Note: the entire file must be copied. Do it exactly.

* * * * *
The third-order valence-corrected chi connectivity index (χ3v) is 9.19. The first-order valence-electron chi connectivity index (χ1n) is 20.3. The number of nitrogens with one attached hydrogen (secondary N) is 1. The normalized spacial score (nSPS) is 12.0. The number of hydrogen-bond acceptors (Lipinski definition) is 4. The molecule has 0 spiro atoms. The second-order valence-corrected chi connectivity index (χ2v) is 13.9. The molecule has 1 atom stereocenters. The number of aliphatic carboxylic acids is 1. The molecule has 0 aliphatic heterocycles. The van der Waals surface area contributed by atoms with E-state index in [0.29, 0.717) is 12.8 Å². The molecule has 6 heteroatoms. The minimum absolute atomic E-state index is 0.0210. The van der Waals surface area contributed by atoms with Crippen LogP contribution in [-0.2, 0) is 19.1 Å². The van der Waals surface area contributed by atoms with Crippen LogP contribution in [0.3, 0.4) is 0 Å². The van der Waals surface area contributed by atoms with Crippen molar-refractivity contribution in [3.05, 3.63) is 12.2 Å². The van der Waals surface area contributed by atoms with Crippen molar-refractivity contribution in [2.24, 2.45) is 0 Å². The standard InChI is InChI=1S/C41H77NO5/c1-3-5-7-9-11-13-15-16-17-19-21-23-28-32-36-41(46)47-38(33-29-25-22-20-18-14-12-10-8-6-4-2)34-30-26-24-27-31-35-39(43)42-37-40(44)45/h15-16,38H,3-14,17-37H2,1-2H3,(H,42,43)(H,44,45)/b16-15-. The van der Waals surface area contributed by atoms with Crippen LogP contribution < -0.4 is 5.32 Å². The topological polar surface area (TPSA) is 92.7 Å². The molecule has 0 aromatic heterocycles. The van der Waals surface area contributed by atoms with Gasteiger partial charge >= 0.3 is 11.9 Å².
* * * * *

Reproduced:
The third-order valence-corrected chi connectivity index (χ3v) is 9.19. The first-order valence-electron chi connectivity index (χ1n) is 20.3. The number of nitrogens with one attached hydrogen (secondary N) is 1. The normalized spacial score (nSPS) is 12.0. The number of hydrogen-bond acceptors (Lipinski definition) is 4. The molecule has 0 spiro atoms. The second-order valence-corrected chi connectivity index (χ2v) is 13.9. The molecule has 1 atom stereocenters. The number of aliphatic carboxylic acids is 1. The molecule has 0 aliphatic heterocycles. The van der Waals surface area contributed by atoms with E-state index in [0.29, 0.717) is 12.8 Å². The molecule has 6 heteroatoms. The minimum absolute atomic E-state index is 0.0210. The van der Waals surface area contributed by atoms with Crippen LogP contribution in [-0.2, 0) is 19.1 Å². The van der Waals surface area contributed by atoms with Crippen LogP contribution in [0.3, 0.4) is 0 Å². The van der Waals surface area contributed by atoms with Crippen molar-refractivity contribution in [3.05, 3.63) is 12.2 Å². The van der Waals surface area contributed by atoms with Crippen molar-refractivity contribution in [2.24, 2.45) is 0 Å². The standard InChI is InChI=1S/C41H77NO5/c1-3-5-7-9-11-13-15-16-17-19-21-23-28-32-36-41(46)47-38(33-29-25-22-20-18-14-12-10-8-6-4-2)34-30-26-24-27-31-35-39(43)42-37-40(44)45/h15-16,38H,3-14,17-37H2,1-2H3,(H,42,43)(H,44,45)/b16-15-. The van der Waals surface area contributed by atoms with Crippen LogP contribution < -0.4 is 5.32 Å². The topological polar surface area (TPSA) is 92.7 Å². The molecule has 0 aromatic heterocycles. The van der Waals surface area contributed by atoms with Gasteiger partial charge >= 0.3 is 11.9 Å².